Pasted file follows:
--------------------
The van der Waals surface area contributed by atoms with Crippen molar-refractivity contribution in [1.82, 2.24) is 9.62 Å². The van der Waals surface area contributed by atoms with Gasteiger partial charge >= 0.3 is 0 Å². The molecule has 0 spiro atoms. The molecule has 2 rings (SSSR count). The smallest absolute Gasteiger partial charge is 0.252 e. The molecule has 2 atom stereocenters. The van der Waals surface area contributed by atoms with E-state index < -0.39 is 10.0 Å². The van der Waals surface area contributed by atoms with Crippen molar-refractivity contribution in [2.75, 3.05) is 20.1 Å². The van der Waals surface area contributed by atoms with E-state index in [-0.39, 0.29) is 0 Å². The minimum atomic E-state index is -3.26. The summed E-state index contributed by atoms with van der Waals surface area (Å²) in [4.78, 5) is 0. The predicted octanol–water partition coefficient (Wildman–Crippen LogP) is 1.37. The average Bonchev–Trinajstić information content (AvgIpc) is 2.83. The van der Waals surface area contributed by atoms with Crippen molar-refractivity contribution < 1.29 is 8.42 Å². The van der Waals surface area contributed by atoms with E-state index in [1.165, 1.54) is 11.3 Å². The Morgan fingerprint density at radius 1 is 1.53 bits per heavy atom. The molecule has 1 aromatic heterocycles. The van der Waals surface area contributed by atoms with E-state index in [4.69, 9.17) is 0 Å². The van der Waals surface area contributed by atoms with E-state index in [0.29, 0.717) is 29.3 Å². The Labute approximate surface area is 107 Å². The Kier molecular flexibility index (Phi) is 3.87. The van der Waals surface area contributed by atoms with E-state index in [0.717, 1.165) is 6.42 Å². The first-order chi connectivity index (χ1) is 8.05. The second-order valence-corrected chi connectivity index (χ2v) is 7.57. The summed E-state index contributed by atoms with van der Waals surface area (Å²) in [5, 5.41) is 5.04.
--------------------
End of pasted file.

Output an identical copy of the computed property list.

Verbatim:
The van der Waals surface area contributed by atoms with Crippen molar-refractivity contribution in [1.82, 2.24) is 9.62 Å². The van der Waals surface area contributed by atoms with Gasteiger partial charge >= 0.3 is 0 Å². The molecule has 0 spiro atoms. The molecule has 2 rings (SSSR count). The smallest absolute Gasteiger partial charge is 0.252 e. The molecule has 2 atom stereocenters. The van der Waals surface area contributed by atoms with E-state index < -0.39 is 10.0 Å². The van der Waals surface area contributed by atoms with Crippen molar-refractivity contribution in [2.75, 3.05) is 20.1 Å². The van der Waals surface area contributed by atoms with E-state index in [-0.39, 0.29) is 0 Å². The minimum atomic E-state index is -3.26. The summed E-state index contributed by atoms with van der Waals surface area (Å²) in [4.78, 5) is 0. The predicted octanol–water partition coefficient (Wildman–Crippen LogP) is 1.37. The average Bonchev–Trinajstić information content (AvgIpc) is 2.83. The van der Waals surface area contributed by atoms with Crippen molar-refractivity contribution < 1.29 is 8.42 Å². The van der Waals surface area contributed by atoms with E-state index in [1.165, 1.54) is 11.3 Å². The Morgan fingerprint density at radius 1 is 1.53 bits per heavy atom. The molecule has 1 aromatic heterocycles. The van der Waals surface area contributed by atoms with E-state index in [4.69, 9.17) is 0 Å². The van der Waals surface area contributed by atoms with E-state index in [0.29, 0.717) is 29.3 Å². The Labute approximate surface area is 107 Å². The Kier molecular flexibility index (Phi) is 3.87. The van der Waals surface area contributed by atoms with E-state index in [0.717, 1.165) is 6.42 Å². The first-order chi connectivity index (χ1) is 8.05. The second-order valence-corrected chi connectivity index (χ2v) is 7.57. The summed E-state index contributed by atoms with van der Waals surface area (Å²) in [5, 5.41) is 5.04.